# Thread: cool series

1. ## cool series

Mathstud likes series, as well as others. I enjoy a good one too. Here is one I thought was cool because of its familiar punchline.

"For $n=1,2,3,.......$ let $c_{n}=1+\frac{1}{2}+\frac{1}{3}+......+\frac{1}{n}$

Evaluate the sum:

$S=\sum_{n=1}^{\infty}\frac{c_{n}}{n(n+1)}$"

Not that this is particularly difficult. I just liked it. Enjoy the holiday for those of you who celebrate the Fourth of July. Even if you're not American, take the time to enjoy anyway. Moo, you have Bastille Day coming up I think July 14th?. Do the French use it as an excuse to party as Americans do the fourth?.

If no one bites by tomorrow morning, I will post my attempt.

2. Originally Posted by galactus
Mathstud likes series, as well as others. I enjoy a good one too. Here is one I thought was cool because of its familiar punchline.

"For $n=1,2,3,.......$ let $c_{n}=1+\frac{1}{2}+\frac{1}{3}+......+\frac{1}{n}$

Evaluate the sum:

$S=\sum_{n=1}^{\infty}\frac{c_{n}}{n(n+1)}$"

Not that this is particularly difficult. I just liked it. Enjoy the holiday for those of you who celebrate the Fourth of July. Even if you're not American, take the time to enjoy anyway. Moo, you have Bastille Day coming up I think July 14th?. Do the French use it as an excuse to party as Americans do the fourth?.

If no one bites by tomorrow morning, I will post my attempt.
We can prove that $\lim_{n \to \infty} \frac{c_{n}}{n} = 0$.

$S=\sum_{n=1}^{\infty}\frac{c_{n}}{n(n+1)} = \sum_{n=1}^{\infty}\left(\dfrac{c_n}{n} - \frac{c_{n+1}- \frac{1}{n+1}}{n+1}\right)$ $=\sum_{n=1}^{\infty}\left(\dfrac{c_n}{n} - \frac{c_{n+1}}{n+1}\right)+\sum_{n=1}^{\infty} \frac1{(n+1)^2}$

Clearly the first part telescopes to give:

$\sum_{n=1}^{\infty}\left(\dfrac{c_n}{n} - \frac{c_{n+1}}{n+1}\right) = c_1(=1) - \lim_{n \to \infty} \frac{c_{n+1}}{n+1}$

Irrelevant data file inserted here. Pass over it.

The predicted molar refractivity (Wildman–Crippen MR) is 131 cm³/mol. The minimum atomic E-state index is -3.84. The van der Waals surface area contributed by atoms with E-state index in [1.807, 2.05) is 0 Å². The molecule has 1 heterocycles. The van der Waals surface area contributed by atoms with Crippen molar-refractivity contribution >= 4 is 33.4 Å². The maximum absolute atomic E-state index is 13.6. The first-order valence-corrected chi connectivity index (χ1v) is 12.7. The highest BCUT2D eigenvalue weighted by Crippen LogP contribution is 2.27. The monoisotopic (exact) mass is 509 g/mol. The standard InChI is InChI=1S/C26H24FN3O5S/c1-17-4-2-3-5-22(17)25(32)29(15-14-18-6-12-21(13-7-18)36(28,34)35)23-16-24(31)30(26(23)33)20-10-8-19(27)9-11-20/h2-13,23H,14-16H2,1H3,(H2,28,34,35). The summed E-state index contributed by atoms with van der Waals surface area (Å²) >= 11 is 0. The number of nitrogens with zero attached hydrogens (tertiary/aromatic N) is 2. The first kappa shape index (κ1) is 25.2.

Now $\lim_{n \to \infty} \frac{c_{n+1}}{n+1} = \lim_{n \to \infty} \frac{c_n}{n}=0$

Thus
$S = 1 + \sum_{n=1}^{\infty} \frac1{(n+1)^2} = \sum_{n=1}^{\infty} \frac{1}{n^2} = \frac{\pi ^2}{6}$

Note: Proof of $\lim_{n \to \infty} \frac{c_n}{n}=0$

$\lim_{n \to \infty} (c_n - \log n) = \gamma \Rightarrow \lim_{n \to \infty} \frac{c_n}{n} = \lim_{n \to \infty} \frac{\log n}{n} = 0$

3. Well done, Iso. Notice the familiar ending?. The ever popular Basel problem solution. Here is what I done. It's pretty much your approach.

$\sum_{n=1}^{k}\frac{c_{n}}{n(n+1)}$

$=\sum_{n=1}^{k}\left(\frac{c_{n}}{n}-\frac{c_{n}}{n+1}\right)$

$=\sum_{n=1}^{k}\frac{c_{n}}{n}-\sum_{n=2}^{k+1}\frac{c_{n-1}}{n}$

$=c_{1}+\sum_{n=2}^{k}\frac{c_{n}-c_{n-1}}{n}-\frac{c_{k}}{k+1}$

$=1+\sum_{n=2}^{k}\frac{1}{n^{2}}-\frac{c_{k}}{k+1}$

$=\sum_{n=1}^{k}\frac{1}{n^{2}}-\frac{c_{k}}{k+1}$

$=\sum_{n=1}^{k}\frac{1}{n^{2}}-\frac{c_{k}-ln(k)}{k+1}-\frac{ln(k)}{k+1}$

Letting $n\to {\infty}$, and using the fact that:

$\lim_{k\to {\infty}}(c_{k}-ln(k))$ exists and

$\lim_{k\to {\infty}}\frac{ln(k)}{k+1}=0$

Finally:

$S=\sum_{n=1}^{\infty}\frac{1}{n^{2}}=\boxed{\frac{ {\pi}^{2}}{6}}$

4. Originally Posted by galactus
Well done, Iso. Notice the familiar ending?. The ever popular Basel problem solution.
Of course, how else would I have computed that final sum

Actually I was trying a different approach too. I worked it out and posted it in the Definitely Integral thread. Actually your sum amounts to this integral:
$\int_0^1 \int_0^x \frac{\ln (1 - y)}{y(y-1)} ~ dy ~ dx$ and its easy to work this out. Check out wingless's solution.